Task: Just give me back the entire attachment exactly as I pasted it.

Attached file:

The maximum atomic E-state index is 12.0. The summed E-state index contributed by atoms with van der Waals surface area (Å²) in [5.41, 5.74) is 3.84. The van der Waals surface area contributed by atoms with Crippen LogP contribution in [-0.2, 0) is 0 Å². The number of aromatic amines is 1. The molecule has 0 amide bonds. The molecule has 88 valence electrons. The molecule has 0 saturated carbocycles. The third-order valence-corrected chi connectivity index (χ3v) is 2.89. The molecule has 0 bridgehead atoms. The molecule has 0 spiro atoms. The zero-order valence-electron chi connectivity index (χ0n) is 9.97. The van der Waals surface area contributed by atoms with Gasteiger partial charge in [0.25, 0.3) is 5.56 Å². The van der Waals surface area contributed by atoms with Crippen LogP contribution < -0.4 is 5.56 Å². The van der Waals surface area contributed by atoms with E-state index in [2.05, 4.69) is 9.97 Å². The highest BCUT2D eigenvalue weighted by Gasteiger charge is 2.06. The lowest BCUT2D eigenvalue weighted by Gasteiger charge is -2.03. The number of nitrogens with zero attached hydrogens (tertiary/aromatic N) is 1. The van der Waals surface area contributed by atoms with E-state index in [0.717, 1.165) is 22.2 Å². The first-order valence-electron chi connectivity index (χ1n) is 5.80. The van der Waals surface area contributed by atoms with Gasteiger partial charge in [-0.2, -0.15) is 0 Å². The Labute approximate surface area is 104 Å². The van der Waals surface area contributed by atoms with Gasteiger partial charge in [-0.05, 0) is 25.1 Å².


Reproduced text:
The maximum atomic E-state index is 12.0. The summed E-state index contributed by atoms with van der Waals surface area (Å²) in [5.41, 5.74) is 3.84. The van der Waals surface area contributed by atoms with Crippen LogP contribution in [-0.2, 0) is 0 Å². The number of aromatic amines is 1. The molecule has 0 amide bonds. The molecule has 88 valence electrons. The molecule has 0 saturated carbocycles. The third-order valence-corrected chi connectivity index (χ3v) is 2.89. The molecule has 0 bridgehead atoms. The molecule has 0 spiro atoms. The zero-order valence-electron chi connectivity index (χ0n) is 9.97. The van der Waals surface area contributed by atoms with Gasteiger partial charge in [0.25, 0.3) is 5.56 Å². The van der Waals surface area contributed by atoms with Crippen LogP contribution < -0.4 is 5.56 Å². The van der Waals surface area contributed by atoms with E-state index in [2.05, 4.69) is 9.97 Å². The highest BCUT2D eigenvalue weighted by Gasteiger charge is 2.06. The lowest BCUT2D eigenvalue weighted by Gasteiger charge is -2.03. The number of nitrogens with zero attached hydrogens (tertiary/aromatic N) is 1. The van der Waals surface area contributed by atoms with E-state index in [0.717, 1.165) is 22.2 Å². The first-order valence-electron chi connectivity index (χ1n) is 5.80. The van der Waals surface area contributed by atoms with Gasteiger partial charge in [-0.2, -0.15) is 0 Å². The Labute approximate surface area is 104 Å². The van der Waals surface area contributed by atoms with Gasteiger partial charge in [-0.05, 0) is 25.1 Å².